Realtime, a data compression developer, accuses Scality of directly infringing four patents relating to data compression, as well as alleging contributory and induced infringement. Realtime seeks monetary and injunctive relief, although an injunction likely depends on a finding of infringement of one of the asserted patents, U.S. 9,667,751, as the other three have priority dates of 1998 and 1999 and will likely expire prior to resolution of litigation. Realtime identifies itself as an inventor-owned R&D company that broadly licenses its technology; it (and its subsidiary Realtime Adaptive Streaming) has repeatedly asserted its patents in litigation, and it is unclear whether it licenses outside of the litigation context.
After photographer Alexander Stross sued Ivymedia for copyright infringement relating to IvyMedia’s alleged use of a Stross photograph in its on-line advertising, Judge Sorokin denied IvyMedia’s motion to dismiss for failure to state a claim on which relief could be granted. IvyMedia subsequently answered and counterclaimed for extortion and fraud. Stross moved to dismiss the counterclaims as being legally and factually baseless and designed to drive up the costs of litigation. Stross further sought an award of attorneys’ fees as a sanction for IvyMedia’s continued baseless motion practice. Judge Sorokin granted Stross’ motions and awarded Stross $9671.09 in fees and costs in connection with the motion to dismiss.
Acushnet filed an amended complaint, adding a claim that Golf Gods infringes Acushnet’s D763,682 design patent covering the ornamental design of its golf ball packaging. This adds to the trademark and trade dress infringement claims previously filed by Acushnet, which makes Titleist and Footjoy golf products.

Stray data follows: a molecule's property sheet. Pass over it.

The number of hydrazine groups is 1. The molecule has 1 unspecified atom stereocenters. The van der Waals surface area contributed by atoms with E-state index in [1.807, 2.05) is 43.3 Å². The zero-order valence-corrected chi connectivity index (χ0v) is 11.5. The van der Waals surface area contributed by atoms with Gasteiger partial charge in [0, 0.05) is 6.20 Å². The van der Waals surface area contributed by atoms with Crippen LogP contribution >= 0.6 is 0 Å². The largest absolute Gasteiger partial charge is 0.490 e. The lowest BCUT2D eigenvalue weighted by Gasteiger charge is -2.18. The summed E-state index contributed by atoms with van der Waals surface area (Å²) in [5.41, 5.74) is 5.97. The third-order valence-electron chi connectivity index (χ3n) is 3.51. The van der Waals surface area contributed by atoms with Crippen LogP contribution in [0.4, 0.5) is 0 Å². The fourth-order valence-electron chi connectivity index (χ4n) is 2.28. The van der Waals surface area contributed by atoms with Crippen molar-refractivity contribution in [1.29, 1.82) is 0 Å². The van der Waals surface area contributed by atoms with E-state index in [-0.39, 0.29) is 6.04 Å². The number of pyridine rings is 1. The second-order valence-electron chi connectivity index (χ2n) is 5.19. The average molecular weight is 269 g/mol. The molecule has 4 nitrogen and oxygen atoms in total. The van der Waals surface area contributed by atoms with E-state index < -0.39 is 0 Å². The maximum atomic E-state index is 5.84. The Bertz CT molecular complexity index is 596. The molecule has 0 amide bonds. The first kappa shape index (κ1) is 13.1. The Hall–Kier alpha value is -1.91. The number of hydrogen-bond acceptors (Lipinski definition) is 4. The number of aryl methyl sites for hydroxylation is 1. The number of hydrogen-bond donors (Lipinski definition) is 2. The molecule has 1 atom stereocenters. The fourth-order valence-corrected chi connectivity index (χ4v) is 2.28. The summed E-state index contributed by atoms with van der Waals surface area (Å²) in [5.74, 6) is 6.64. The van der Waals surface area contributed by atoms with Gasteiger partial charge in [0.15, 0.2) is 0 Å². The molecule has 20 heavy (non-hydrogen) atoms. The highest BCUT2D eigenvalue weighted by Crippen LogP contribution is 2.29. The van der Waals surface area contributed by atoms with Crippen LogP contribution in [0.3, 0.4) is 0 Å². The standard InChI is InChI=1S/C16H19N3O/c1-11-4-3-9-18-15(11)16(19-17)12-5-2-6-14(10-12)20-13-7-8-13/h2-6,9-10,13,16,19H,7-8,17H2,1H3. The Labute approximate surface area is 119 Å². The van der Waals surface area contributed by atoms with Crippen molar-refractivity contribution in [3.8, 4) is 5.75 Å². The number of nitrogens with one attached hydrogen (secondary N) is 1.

Nike sued Puma for infringement of seven Nike patents covering shoes having knitted upper, and alleged that after it notified Puma about the patents prior to filing suit, Puma not only failed to cease making and selling the accused products, Puma also introduced new shoes to the market that infringed the patents. Puma moved to dismiss the claims with respect to two of the patents as directed to non-patentable subject matter, asserting that one was directed to the abstract idea of forming an outline pattern on a textile and does not disclose an inventive step towards achieving the outline pattern, and that the second is directed to the abstract idea of generating a visual pattern on a textile, which is nothing more than a non-patentable work of art. Judge Sorokin disagreed, finding that the claims, which were directed to tangible manufactured items (i.e., shoes) or to physical components thereof or methods of manufacturing the same, they passed muster under the first prong of the Mayo test as being directed to a statutorily provided category of patent-eligible subject matter. He further noted that, even if they did not, Puma had not met its burden of demonstrating by clear and convincing evidence that the claims lacked an inventive step that would meet the second prong of the Mayo test. Judge Sorokin also denied Puma’s motion to dismiss the willfulness charges, finding Puma’s suggestion that more must be pled than knowledge of the patent and continued infringement remained an open question (albeit one that other Massachusetts judges had found incorrect), but that Nike had sufficiently pled additional facts that would support a finding of willfulness.